Stanford University has integrated AI-assisted imaging with the technology of the outdated inkjet printer to create a more efficient and cost–effective method for detecting bacteria in liquids, such as blood and wastewater. This technique could lead to almost immediate, inexpensive, and more accurate microbial assays of virtually any fluid for the presence of microbes.
“We can find out not just that bacteria are present, but specifically which bacteria are in the sample – E. coli, Staphylococcus, Streptococcus, Salmonella, anthrax, and more,” said Jennifer Dionne, associate professor of materials science and engineering at Stanford University. “Every microbe has its own unique optical fingerprint. It’s like the genetic and proteomic code scribbled in light.”
Our culturing methods currently in use can take hours to days to complete. According to the research team, the new test can be done in minutes and has the potential for better and faster diagnoses of infection, improved use of antibiotics, safer foods, enhanced environmental monitoring, and faster drug development.
The fact that bacteria display spectral fingerprints has been long known, but the new technique is able to specifically isolate those spectra from all of the light reflecting from each sample.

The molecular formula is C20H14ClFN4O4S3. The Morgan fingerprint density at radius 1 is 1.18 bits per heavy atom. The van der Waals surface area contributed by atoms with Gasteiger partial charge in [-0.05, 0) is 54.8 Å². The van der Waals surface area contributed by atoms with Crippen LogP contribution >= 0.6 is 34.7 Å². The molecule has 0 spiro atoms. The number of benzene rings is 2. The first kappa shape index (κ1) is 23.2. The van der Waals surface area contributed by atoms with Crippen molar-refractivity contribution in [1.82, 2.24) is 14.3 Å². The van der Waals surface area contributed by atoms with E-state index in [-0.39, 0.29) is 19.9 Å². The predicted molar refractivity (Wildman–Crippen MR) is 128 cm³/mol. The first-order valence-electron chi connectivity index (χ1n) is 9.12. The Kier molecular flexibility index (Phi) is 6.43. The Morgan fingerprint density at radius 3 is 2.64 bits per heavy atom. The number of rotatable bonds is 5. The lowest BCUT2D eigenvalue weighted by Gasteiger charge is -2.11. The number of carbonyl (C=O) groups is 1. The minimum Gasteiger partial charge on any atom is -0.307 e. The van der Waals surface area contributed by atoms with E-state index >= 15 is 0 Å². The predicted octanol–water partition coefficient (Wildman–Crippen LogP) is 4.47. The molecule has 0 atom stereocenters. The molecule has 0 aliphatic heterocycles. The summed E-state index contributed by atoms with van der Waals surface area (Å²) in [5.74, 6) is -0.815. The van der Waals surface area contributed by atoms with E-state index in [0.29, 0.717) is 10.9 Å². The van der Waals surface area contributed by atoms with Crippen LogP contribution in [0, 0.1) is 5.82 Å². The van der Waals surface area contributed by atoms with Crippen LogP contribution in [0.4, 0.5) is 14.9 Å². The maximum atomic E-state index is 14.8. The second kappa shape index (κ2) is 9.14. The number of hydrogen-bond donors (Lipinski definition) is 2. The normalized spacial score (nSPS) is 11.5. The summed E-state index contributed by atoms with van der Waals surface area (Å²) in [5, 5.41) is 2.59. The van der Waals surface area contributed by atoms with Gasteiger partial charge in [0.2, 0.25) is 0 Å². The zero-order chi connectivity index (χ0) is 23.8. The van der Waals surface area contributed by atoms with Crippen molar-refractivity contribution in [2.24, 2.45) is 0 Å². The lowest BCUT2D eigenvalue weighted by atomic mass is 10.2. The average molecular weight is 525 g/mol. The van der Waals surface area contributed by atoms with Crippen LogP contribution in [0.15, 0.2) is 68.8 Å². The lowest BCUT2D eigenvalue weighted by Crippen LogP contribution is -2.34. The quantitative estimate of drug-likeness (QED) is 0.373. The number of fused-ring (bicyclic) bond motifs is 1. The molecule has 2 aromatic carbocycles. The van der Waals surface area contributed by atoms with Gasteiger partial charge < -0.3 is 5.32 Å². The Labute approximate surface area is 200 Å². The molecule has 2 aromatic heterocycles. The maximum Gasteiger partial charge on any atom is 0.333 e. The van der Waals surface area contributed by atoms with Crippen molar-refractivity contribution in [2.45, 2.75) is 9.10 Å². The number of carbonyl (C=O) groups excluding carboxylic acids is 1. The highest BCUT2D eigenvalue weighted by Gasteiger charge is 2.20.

“Not only does each type of bacterium demonstrate unique patterns of light but virtually every other molecule or cell in a given sample does too,” said first author Fareeha Safir. “Red blood cells, white blood cells, and other components in the sample are sending back their own signals, making it hard if not impossible to distinguish the microbial patterns from the noise of other cells.”
To separate and amplify the light reflecting from the bacteria alone, the team combined the use of the inkjet printer, nanoparticle technology, and artificial intelligence. To enable the printer to handle biological samples, the team modified it to put samples to paper using acoustic pulses. Each sample droplet is so small they may hold just a few dozen cells. The samples were then infused with gold nanorods that attach themselves to any bacteria present. The nanorods act like antennae, drawing the laser light toward the bacteria and amplifying the signal by about 1500 times its unenhanced strength. Once detected, machine learning is used to compare the several spectra reflecting from each printed dot of fluid to identify the telltale signatures of any bacteria in the sample.
“It’s an innovative solution with the potential for life-saving impact. We are now excited for commercialization opportunities that can help redefine the standard of bacterial detection and single-cell characterization,” said senior co-author Amr Saleh, a former postdoctoral scholar in Dionne’s lab and now a professor at Cairo University.